U.S. Threatens to Impose Sanctions After U.N. Arms Embargo Against Iran Expires

U.S. Secretary of State Mike Pompeo speaks during a news conference to announce the Trump administration’s restoration of sanctions on Iran, at the U.S. State Department in Washington, September 21, 2020. Patrick Semansky | Pool | Reuters

Secretary of State Mike Pompeo warned Sunday that the United States will slap sanctions on any individual or entity that assists Iran’s weapons program, a move that will likely further aggravate tensions between Washington and Tehran.

“For the past 10 years, countries have refrained from selling weapons to Iran under various UN measures. Any country that now challenges this prohibition will be very clearly choosing to fuel conflict and tension over promoting peace and security,” Pompeo said in a Sunday statement.

“Any nation that sells weapons to Iran is impoverishing the Iranian people by enabling the regime’s diversion of funds away from the people and toward the regime’s military aims,” he added.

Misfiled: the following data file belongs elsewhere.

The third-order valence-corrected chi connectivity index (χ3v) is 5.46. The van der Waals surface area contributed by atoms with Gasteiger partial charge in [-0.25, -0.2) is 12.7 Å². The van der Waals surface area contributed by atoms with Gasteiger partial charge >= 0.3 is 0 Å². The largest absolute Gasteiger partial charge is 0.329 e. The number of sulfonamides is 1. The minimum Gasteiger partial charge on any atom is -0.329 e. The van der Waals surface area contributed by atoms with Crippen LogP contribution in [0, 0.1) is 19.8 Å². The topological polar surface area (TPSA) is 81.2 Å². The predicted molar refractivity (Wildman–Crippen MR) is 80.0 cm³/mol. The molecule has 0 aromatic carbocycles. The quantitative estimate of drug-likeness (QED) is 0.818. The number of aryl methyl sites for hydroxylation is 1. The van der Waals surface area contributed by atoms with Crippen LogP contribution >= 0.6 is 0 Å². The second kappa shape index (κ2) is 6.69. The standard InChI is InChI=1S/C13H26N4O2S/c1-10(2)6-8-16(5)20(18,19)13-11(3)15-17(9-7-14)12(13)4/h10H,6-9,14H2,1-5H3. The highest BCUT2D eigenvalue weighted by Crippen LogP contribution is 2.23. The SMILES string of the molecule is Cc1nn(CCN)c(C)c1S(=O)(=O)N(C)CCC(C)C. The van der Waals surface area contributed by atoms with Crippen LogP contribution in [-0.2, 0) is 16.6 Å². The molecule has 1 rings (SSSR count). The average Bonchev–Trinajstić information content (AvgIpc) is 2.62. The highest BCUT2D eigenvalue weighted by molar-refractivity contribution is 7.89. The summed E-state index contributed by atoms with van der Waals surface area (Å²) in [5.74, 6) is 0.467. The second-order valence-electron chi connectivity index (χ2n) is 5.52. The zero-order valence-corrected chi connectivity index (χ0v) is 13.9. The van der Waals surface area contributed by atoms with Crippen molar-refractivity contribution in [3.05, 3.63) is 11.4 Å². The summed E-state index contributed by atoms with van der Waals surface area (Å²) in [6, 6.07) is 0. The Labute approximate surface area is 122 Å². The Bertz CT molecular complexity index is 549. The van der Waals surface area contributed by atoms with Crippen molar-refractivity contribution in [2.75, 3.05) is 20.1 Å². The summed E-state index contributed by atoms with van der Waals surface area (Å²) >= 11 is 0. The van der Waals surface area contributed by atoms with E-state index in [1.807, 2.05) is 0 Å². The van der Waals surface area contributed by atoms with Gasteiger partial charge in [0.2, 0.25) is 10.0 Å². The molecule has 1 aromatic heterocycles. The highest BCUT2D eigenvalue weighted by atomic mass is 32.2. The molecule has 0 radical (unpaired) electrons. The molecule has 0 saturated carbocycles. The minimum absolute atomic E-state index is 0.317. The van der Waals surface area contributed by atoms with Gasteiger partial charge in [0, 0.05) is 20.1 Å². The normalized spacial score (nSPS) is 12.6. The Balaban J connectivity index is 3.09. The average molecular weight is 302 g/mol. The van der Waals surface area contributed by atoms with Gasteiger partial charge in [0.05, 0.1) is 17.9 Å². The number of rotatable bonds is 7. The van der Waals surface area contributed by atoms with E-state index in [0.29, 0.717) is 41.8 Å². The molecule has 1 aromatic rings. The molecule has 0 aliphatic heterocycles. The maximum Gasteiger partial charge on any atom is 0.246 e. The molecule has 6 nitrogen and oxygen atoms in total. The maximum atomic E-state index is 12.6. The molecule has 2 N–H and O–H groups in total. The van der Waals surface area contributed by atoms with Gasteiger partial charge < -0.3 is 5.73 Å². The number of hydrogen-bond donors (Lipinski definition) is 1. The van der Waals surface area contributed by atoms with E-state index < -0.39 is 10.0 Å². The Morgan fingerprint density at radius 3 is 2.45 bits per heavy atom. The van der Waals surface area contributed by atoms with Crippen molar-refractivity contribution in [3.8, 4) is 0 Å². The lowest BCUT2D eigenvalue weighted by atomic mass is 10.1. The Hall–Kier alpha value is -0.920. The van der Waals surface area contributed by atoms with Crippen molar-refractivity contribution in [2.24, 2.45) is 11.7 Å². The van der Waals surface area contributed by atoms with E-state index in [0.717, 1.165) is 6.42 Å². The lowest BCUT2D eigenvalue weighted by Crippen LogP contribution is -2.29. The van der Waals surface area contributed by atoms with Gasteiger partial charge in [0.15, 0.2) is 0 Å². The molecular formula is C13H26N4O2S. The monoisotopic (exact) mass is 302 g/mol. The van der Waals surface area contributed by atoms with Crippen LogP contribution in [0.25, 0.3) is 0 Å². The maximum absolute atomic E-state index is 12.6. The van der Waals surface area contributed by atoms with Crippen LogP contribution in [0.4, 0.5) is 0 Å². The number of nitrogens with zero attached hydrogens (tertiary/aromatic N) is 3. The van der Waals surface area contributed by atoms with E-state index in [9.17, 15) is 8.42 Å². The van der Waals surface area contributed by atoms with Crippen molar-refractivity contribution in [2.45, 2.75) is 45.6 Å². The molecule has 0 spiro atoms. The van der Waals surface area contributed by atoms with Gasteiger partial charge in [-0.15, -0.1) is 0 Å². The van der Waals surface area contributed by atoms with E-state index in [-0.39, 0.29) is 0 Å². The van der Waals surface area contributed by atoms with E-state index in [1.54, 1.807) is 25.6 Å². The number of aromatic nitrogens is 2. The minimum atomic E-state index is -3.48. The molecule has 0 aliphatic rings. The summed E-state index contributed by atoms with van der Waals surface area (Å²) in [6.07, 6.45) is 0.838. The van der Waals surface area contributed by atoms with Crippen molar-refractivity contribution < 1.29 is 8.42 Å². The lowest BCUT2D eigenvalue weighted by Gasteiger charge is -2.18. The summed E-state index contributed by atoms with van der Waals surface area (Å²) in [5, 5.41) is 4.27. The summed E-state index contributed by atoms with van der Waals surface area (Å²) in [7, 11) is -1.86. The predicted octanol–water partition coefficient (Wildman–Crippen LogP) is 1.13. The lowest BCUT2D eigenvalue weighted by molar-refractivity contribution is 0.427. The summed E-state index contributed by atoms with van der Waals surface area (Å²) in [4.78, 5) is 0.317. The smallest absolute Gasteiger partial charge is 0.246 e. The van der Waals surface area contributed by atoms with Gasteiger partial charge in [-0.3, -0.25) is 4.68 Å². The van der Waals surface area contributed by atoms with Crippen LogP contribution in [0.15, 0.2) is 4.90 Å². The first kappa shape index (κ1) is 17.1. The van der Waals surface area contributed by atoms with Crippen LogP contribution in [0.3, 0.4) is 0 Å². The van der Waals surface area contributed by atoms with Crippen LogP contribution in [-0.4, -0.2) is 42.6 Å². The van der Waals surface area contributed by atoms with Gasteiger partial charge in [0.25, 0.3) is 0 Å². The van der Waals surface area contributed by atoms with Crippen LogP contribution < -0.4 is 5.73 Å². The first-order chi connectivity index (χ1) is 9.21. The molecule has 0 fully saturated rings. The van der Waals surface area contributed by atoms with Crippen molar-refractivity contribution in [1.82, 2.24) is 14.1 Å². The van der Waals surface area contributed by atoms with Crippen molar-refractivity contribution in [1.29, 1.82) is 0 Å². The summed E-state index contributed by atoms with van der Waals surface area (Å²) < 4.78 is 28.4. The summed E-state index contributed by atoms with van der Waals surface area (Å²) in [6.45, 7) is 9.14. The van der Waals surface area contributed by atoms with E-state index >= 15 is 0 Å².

The threat comes after a decade-long U.N. arms embargo against Iran officially expired Sunday as part of the nuclear deal agreed with world powers in 2015.

Iran’s Foreign Ministry announced that the “Islamic Republic of Iran may procure any necessary arms and equipment from any source without any legal restrictions and solely based on its defensive needs.” However, Tehran said it has no intention to go on a buying spree of conventional arms.

Under the U.N. arms embargo, the export of “certain conventional arms to Iran” and the “procurement of any arms or related materiel from Iran” is in violation of the U.N. Security Council resolution and is subject to sanctions.

However, the U.N. Security Council refused in August to support a U.S. effort to extend the arms embargo against Iran. China and Russia voted against Washington’s efforts, while even close U.S. allies such as Britain, France and Germany abstained. Only the U.S. and the Dominican Republic voted for an extension.

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SOURCE: CNBC, Amanda Macias